The three prominent symbols in Orwell's "Animal Farm" are:
1. The Farmhouse: symbolises the power equation which governs the relationship between the pigs and the other animals on the farm. From the beginning of the novel to the end, the farmhouse is occupied by the people or animals that run the farm. After the rebellion, the pigs gradually become the leaders of the farm and relocate themselves in the farmhouse. "It was about this time that the pigs suddenly moved into the farmhouse and took up residence there." (Orwell, 45) This shows how higher authority is centred in the farmhouse and how the pigs slowly take control over the farm. Not only is the farmhouse used for the pigs' residence, but it is also a place of social gathering with humans. "There, round the long table, sat half a dozen farmers and half a dozen of the more eminent pigs, Napoleon himself occupying the seat of honor at the head of the table." (Orwell, 91) The farmhouse is the location where the pigs break all the commandments and alter them to suit themselves. They do this by drinking whiskey, trading with humans, wearing Mr. Jones's clothes and sleeping in beds with sheets.
2. The windmill: In "Animal Farm," the windmill is a symbol showing the tremendous power of the pigs and their amazing ability to manipulate the other animals. The windmill is first brought to everyone's attention by Snowball who researches on how to build one and draws out the plans. While this occurs, Napoleon slowly takes full control over the farm by eliminating Snowball. He does this by convincing all the animals that the windmill is a poor idea and eventually, Napoleon's dogs scare Snowball away. After Snowball vanishes, Napoleon confesses that the windmill is his idea and Snowball is a corrupt animal that should be disposed. "Napoleon had never been opposed to the windmill on the contrary, it was he who had advocated it in the beginning," said Squealer. (Orwell, 39) This shows how Squealer uses his ability to manipulate the other animals to think highly of Napoleon, while despising Snowball. The construction of the windmill shows the manipulative power of the pigs at its best. The pigs do not help the other animals at all and the animals work very long hours; receiving very little food while the pigs eat all of it. After the destruction of the windmill, the pigs convince the other animals that it is in fact Snowball who destroys it. The pigs try to make Snowball look guilty and they want the working animals to dislike Snowball at all costs. "Snowball was in a league with Jones from the start! He was Jones's secret agent all the time," said Squealer. (Orwell, 53)The windmill is a powerful object that is a symbol of manipulation to show the pigs' control over the other animals.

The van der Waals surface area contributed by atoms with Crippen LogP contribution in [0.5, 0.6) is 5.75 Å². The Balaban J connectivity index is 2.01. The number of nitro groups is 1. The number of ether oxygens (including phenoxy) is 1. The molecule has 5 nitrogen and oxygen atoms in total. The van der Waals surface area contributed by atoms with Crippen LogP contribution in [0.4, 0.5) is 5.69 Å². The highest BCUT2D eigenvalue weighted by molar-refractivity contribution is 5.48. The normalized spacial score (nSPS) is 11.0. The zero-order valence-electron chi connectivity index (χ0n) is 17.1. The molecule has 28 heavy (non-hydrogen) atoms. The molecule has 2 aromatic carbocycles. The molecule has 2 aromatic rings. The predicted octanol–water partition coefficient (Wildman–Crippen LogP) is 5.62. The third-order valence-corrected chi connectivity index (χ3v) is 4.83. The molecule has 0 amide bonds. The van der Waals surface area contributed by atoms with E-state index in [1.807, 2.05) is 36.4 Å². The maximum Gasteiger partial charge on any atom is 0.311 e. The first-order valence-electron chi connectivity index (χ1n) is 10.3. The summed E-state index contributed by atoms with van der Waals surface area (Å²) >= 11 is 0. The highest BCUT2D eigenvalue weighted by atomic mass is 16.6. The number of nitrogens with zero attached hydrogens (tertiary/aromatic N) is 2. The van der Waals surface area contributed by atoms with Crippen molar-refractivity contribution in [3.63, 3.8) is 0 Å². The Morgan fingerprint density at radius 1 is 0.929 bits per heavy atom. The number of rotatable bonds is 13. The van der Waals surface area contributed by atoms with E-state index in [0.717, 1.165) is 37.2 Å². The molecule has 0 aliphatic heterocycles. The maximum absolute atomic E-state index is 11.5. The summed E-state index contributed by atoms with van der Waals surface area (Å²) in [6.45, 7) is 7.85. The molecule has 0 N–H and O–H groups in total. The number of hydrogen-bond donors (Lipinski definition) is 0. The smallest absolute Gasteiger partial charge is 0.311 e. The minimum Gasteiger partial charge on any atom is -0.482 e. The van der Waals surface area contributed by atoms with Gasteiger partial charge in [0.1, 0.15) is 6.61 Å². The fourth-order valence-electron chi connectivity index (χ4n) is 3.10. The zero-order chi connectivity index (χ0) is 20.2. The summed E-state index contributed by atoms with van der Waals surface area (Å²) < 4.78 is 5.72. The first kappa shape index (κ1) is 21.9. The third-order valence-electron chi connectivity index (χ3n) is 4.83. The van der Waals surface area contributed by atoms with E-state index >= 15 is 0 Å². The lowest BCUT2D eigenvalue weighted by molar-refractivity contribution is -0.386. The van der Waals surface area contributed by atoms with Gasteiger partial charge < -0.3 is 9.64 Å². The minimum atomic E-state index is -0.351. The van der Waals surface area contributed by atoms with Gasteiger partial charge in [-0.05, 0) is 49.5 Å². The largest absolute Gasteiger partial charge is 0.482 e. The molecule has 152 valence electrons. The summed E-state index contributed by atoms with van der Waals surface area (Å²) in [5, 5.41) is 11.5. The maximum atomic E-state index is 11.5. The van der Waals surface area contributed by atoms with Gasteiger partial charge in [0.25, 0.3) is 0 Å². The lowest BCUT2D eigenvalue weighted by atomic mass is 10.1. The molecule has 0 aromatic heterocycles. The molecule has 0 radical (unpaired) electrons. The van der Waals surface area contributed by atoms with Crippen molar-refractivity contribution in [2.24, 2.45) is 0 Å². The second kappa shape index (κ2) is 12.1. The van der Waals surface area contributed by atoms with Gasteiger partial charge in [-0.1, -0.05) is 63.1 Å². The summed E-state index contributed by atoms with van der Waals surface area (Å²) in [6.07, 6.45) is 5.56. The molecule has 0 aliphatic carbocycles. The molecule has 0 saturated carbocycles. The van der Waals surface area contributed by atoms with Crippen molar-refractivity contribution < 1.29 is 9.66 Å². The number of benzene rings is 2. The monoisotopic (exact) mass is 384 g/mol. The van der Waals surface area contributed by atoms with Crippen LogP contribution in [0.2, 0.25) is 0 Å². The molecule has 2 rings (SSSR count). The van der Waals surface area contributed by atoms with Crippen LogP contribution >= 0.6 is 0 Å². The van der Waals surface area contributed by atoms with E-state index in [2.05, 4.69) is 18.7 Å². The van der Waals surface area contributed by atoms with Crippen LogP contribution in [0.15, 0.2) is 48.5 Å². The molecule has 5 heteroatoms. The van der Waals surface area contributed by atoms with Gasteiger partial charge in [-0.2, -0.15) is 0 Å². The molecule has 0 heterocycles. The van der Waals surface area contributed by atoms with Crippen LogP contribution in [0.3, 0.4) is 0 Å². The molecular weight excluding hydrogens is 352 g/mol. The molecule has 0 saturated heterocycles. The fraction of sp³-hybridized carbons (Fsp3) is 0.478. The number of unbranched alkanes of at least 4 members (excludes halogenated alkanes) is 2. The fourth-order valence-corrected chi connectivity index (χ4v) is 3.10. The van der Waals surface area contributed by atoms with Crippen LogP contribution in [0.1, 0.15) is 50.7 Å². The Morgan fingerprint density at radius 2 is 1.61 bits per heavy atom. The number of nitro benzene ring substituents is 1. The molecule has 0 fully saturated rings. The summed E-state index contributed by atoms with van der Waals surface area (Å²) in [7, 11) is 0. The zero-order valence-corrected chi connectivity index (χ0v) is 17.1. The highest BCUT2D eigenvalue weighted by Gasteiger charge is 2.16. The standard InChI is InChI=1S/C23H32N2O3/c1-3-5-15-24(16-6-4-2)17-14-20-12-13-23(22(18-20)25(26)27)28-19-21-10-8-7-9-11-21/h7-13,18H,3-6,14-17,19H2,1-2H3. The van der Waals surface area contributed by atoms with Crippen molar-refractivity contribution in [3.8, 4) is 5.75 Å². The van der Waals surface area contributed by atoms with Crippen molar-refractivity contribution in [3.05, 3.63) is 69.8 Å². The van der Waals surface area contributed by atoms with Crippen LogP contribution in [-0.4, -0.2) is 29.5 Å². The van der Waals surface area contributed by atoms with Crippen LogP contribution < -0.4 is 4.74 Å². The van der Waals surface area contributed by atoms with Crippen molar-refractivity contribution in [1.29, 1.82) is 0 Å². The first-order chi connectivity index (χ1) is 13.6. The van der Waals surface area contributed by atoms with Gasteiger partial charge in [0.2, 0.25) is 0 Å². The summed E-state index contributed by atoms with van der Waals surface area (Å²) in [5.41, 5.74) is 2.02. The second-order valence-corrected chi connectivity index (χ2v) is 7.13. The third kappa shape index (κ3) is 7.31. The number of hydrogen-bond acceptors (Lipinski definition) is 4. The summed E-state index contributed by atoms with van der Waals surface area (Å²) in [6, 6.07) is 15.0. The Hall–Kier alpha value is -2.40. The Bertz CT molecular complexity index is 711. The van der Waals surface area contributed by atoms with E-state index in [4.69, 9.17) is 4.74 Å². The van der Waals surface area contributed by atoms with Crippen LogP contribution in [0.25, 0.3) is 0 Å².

3. The Seven Commandments: the seven commandments are extremely symbolic due to the fact that they illustrate both the manipulation in "Animal Farm" and the differences between the pigs and the working animals. At the beginning of the novel, the pigs combine their ideas to form a list of seven laws that all the animals would live by. "The sevencommandments would be inscribed on the wall; they would form an unalterable law by which the animals must live by forever," said Snowball. (Orwell, 15) As the story progresses, the pigs, in particular, Napoleon, distort the commandments to suit their own selfish interests. An incident of this occurring is when Napoleon changes the commandment about drinking.
Muriel, reading over the seven commandments to herself, notices that there was yet another of them which the animals had remembered wrong...'No animal shall drink alcohol, to excess!' (Orwell, 73) She however, states that she does not remember thecommandments correctly because of how Squealer manipulates all the animals to think that it will benefit them and the farm as a whole. Squealer informs them that he has evidence and the animals must not be smart enough to remember correctly. The animals do not question this fact because they know that the pigs are more intelligent. The last commandment that stands on the wall explains greatly how pigs are a higher authority than the rest of the animals. "For once Benjamin consented to break his rule, and he read out what was written on the wall-All animals are equal. Some are more equal than others." (Orwell, 90) The pigs show their great power of manipulation and emphasize their superiority over the working animals by involving themselves in the destruction of the commandments from the very beginning itself.